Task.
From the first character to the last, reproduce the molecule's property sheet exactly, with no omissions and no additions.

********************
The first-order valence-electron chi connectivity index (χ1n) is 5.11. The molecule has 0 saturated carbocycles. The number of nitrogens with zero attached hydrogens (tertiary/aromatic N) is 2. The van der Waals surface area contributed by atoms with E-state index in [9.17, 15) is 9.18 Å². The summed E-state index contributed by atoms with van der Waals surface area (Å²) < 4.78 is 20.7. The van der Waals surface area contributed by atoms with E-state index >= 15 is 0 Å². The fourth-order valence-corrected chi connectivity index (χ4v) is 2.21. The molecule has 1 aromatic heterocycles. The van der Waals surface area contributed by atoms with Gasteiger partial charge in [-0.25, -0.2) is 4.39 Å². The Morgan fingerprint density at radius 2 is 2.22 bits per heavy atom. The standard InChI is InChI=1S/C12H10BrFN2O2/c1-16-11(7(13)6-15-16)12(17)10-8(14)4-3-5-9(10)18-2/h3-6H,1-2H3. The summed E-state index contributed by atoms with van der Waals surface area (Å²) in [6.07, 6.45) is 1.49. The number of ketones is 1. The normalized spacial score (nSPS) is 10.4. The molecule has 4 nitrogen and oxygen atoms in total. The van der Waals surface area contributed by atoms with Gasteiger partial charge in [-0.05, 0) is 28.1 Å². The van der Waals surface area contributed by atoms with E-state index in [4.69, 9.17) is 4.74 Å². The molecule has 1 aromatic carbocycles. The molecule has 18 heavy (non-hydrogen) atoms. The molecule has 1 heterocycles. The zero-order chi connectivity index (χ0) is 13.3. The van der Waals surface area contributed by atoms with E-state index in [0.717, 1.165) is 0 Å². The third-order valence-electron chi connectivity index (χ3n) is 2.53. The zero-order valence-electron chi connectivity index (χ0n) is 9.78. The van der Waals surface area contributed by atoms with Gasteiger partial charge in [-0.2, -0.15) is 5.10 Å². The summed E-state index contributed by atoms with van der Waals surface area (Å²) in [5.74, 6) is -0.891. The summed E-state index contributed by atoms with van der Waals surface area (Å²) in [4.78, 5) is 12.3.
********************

The first-order valence-electron chi connectivity index (χ1n) is 5.11. The molecule has 0 saturated carbocycles. The number of nitrogens with zero attached hydrogens (tertiary/aromatic N) is 2. The van der Waals surface area contributed by atoms with E-state index in [9.17, 15) is 9.18 Å². The summed E-state index contributed by atoms with van der Waals surface area (Å²) < 4.78 is 20.7. The van der Waals surface area contributed by atoms with E-state index >= 15 is 0 Å². The fourth-order valence-corrected chi connectivity index (χ4v) is 2.21. The molecule has 1 aromatic heterocycles. The van der Waals surface area contributed by atoms with Gasteiger partial charge in [-0.25, -0.2) is 4.39 Å². The Morgan fingerprint density at radius 2 is 2.22 bits per heavy atom. The standard InChI is InChI=1S/C12H10BrFN2O2/c1-16-11(7(13)6-15-16)12(17)10-8(14)4-3-5-9(10)18-2/h3-6H,1-2H3. The summed E-state index contributed by atoms with van der Waals surface area (Å²) in [6.07, 6.45) is 1.49. The number of ketones is 1. The normalized spacial score (nSPS) is 10.4. The molecule has 4 nitrogen and oxygen atoms in total. The van der Waals surface area contributed by atoms with Gasteiger partial charge in [-0.05, 0) is 28.1 Å². The van der Waals surface area contributed by atoms with E-state index in [4.69, 9.17) is 4.74 Å². The molecule has 1 aromatic carbocycles. The molecule has 18 heavy (non-hydrogen) atoms. The molecule has 1 heterocycles. The zero-order chi connectivity index (χ0) is 13.3. The van der Waals surface area contributed by atoms with E-state index in [0.717, 1.165) is 0 Å². The third-order valence-electron chi connectivity index (χ3n) is 2.53. The zero-order valence-electron chi connectivity index (χ0n) is 9.78. The van der Waals surface area contributed by atoms with Gasteiger partial charge in [-0.2, -0.15) is 5.10 Å². The summed E-state index contributed by atoms with van der Waals surface area (Å²) in [5.74, 6) is -0.891. The summed E-state index contributed by atoms with van der Waals surface area (Å²) in [4.78, 5) is 12.3.